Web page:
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A Bridge connect two or more hosts or network segments together. The basic role of bridges in network architecture is storing and forwarding frames between the different segments that the bridge connects. They use hardware Media Access Control (MAC) addresses for transferring frames. By looking at the MAC address of the devices connected to each segment, bridges can forward the data or block it from crossing. Bridges can also be used to connect two physical LANs into a larger logical LAN.

Bridges work only at the Physical and Data Link layers of the Open Systems Interconnection (OSI) Model. Bridges are used to divide larger networks into smaller sections by sitting between two physical network segments and managing the flow of data between the two.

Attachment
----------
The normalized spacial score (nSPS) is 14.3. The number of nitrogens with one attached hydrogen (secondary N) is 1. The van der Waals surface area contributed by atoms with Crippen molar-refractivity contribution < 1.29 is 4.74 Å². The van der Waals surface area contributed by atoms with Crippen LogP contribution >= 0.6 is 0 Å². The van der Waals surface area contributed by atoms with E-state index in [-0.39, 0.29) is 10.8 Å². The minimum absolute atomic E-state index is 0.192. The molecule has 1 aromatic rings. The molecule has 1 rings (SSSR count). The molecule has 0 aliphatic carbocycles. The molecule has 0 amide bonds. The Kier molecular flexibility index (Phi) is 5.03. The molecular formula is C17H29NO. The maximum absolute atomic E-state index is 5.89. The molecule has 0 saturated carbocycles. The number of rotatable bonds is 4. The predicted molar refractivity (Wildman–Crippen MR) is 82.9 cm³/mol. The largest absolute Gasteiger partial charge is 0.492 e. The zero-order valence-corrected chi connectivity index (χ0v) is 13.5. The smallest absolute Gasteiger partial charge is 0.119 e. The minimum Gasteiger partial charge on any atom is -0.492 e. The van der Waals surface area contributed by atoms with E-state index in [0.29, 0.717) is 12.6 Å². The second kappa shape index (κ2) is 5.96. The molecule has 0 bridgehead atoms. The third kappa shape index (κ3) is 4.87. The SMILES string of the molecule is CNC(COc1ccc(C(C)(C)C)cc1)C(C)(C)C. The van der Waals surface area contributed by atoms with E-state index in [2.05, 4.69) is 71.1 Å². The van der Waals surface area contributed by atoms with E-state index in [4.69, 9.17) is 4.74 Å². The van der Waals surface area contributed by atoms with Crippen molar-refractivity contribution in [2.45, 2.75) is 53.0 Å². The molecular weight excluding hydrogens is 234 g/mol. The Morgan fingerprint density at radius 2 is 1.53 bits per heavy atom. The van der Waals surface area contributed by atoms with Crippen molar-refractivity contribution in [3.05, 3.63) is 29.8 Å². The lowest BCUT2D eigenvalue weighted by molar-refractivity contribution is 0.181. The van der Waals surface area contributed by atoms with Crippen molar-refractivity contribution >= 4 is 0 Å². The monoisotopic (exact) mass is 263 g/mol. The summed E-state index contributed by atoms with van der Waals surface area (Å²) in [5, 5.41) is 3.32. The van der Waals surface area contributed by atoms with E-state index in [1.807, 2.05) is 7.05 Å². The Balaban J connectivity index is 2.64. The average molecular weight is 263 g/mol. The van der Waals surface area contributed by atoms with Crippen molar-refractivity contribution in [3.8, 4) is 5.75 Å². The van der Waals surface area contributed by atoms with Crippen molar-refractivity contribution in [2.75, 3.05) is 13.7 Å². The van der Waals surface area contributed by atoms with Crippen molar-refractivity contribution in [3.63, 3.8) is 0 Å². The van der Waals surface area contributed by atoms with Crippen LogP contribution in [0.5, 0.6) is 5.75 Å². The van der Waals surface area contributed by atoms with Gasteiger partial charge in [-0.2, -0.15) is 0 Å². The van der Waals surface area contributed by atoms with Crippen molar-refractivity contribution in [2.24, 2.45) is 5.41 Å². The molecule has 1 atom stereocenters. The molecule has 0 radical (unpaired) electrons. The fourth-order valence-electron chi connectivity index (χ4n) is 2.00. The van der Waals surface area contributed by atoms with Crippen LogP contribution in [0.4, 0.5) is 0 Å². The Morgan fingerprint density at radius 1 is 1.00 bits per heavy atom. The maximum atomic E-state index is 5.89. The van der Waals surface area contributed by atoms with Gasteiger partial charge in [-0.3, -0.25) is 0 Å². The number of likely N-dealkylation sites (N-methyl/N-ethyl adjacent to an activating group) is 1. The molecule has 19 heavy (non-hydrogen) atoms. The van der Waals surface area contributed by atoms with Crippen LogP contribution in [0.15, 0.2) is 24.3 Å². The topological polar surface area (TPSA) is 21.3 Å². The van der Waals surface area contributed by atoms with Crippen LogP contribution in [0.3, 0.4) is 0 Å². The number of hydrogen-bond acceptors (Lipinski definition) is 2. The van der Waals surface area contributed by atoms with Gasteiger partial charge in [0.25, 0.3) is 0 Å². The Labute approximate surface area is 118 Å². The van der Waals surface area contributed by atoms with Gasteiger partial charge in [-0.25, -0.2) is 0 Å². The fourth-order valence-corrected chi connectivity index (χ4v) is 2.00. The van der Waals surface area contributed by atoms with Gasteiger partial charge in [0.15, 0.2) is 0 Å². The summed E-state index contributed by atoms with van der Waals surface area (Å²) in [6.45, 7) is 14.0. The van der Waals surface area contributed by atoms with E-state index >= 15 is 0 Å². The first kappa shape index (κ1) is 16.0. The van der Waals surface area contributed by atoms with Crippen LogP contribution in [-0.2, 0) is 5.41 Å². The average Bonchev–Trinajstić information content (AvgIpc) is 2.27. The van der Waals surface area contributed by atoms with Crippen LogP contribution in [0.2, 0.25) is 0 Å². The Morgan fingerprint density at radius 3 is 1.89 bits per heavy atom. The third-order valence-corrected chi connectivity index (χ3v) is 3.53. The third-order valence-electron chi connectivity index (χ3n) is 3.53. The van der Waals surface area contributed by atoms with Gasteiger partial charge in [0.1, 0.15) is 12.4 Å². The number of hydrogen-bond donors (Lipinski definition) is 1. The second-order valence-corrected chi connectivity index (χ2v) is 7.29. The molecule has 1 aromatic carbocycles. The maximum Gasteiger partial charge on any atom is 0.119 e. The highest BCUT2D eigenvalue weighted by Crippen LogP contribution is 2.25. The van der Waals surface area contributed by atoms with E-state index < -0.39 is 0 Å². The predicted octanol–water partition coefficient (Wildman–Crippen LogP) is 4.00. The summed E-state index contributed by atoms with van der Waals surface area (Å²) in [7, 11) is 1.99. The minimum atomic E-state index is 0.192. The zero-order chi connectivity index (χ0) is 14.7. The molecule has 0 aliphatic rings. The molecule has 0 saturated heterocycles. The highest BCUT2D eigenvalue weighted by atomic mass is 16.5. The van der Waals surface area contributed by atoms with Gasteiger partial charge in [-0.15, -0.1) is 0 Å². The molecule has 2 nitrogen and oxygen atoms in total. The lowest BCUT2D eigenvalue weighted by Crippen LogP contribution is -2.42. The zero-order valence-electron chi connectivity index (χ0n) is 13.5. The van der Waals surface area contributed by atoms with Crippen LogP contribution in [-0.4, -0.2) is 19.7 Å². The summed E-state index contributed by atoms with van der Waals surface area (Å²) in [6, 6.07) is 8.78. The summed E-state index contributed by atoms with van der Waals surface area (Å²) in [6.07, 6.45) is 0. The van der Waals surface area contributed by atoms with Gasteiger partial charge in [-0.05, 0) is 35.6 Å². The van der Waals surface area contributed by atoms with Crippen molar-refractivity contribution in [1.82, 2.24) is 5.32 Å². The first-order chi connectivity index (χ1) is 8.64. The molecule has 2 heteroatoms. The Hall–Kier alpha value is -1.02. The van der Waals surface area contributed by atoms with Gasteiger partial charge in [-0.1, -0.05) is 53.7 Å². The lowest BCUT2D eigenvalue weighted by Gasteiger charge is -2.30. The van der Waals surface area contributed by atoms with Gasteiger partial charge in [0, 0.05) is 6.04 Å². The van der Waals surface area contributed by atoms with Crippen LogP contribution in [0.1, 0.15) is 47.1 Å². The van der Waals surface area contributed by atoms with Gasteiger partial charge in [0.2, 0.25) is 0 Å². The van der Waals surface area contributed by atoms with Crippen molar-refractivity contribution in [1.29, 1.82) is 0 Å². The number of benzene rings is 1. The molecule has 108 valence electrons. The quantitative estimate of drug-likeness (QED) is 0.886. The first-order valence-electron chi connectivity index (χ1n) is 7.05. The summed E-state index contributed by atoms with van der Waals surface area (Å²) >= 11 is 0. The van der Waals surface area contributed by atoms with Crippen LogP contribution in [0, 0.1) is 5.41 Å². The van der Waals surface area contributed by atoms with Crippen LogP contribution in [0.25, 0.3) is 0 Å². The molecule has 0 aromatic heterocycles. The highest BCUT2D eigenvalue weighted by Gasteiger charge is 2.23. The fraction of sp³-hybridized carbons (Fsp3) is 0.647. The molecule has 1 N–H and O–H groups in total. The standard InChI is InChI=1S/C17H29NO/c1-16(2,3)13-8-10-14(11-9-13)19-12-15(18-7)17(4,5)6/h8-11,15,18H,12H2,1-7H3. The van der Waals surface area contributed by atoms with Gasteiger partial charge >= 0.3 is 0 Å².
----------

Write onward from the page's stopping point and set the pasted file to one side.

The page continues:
Bridges are like hubs in many respects, including the fact that they connect LAN components with identical protocols. However, bridges filter incoming data packets, known as frames, for addresses before they are forwarded. As it filters the data packets, the bridge makes no modifications to the format or content of the incoming data. The bridge filters and forwards frames on the network with the help of a dynamic bridge table. The bridge table, which is initially empty, maintains the LAN addresses for each computer in the LAN and the addresses of each bridge interface that connects the LAN to other LANs. Bridges, like hubs, can be either simple or multiple port.

Bridges have mostly fallen out of favor in recent years and have been replaced by switches, which offer more functionality. In fact, switches are sometimes referred to as “multiport bridges” because of how they operate.


dido/public/ra/xapend/xapend.a_glossary/b/bridge.txt · Last modified: 2021/10/04 13:40 by
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